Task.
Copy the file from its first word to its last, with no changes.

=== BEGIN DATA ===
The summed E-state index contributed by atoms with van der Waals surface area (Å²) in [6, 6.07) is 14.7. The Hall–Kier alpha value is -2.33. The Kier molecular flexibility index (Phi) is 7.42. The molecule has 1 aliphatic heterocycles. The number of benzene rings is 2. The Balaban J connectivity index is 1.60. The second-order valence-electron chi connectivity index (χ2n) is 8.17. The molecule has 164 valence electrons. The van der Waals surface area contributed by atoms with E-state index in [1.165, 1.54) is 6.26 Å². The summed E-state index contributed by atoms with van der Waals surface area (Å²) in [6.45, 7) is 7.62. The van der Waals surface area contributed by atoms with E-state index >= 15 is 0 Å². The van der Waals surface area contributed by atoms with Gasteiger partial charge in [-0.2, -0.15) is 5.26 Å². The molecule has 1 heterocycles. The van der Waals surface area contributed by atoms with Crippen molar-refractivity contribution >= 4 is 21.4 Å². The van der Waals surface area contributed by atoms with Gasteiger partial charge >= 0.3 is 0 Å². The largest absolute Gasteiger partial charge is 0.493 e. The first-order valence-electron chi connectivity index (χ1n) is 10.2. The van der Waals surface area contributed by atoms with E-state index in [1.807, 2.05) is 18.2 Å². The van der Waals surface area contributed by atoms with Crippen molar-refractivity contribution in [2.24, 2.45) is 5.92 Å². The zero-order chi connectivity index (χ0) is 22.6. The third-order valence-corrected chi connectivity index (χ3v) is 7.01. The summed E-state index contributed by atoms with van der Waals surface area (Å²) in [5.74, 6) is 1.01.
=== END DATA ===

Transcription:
The summed E-state index contributed by atoms with van der Waals surface area (Å²) in [6, 6.07) is 14.7. The Hall–Kier alpha value is -2.33. The Kier molecular flexibility index (Phi) is 7.42. The molecule has 1 aliphatic heterocycles. The number of benzene rings is 2. The Balaban J connectivity index is 1.60. The second-order valence-electron chi connectivity index (χ2n) is 8.17. The molecule has 164 valence electrons. The van der Waals surface area contributed by atoms with E-state index in [1.165, 1.54) is 6.26 Å². The summed E-state index contributed by atoms with van der Waals surface area (Å²) in [6.45, 7) is 7.62. The van der Waals surface area contributed by atoms with E-state index >= 15 is 0 Å². The van der Waals surface area contributed by atoms with Gasteiger partial charge in [-0.2, -0.15) is 5.26 Å². The molecule has 1 heterocycles. The van der Waals surface area contributed by atoms with Crippen molar-refractivity contribution >= 4 is 21.4 Å². The van der Waals surface area contributed by atoms with Gasteiger partial charge >= 0.3 is 0 Å². The largest absolute Gasteiger partial charge is 0.493 e. The first-order valence-electron chi connectivity index (χ1n) is 10.2. The van der Waals surface area contributed by atoms with E-state index in [1.807, 2.05) is 18.2 Å². The van der Waals surface area contributed by atoms with Crippen molar-refractivity contribution in [2.24, 2.45) is 5.92 Å². The zero-order chi connectivity index (χ0) is 22.6. The third-order valence-corrected chi connectivity index (χ3v) is 7.01. The summed E-state index contributed by atoms with van der Waals surface area (Å²) in [5.74, 6) is 1.01.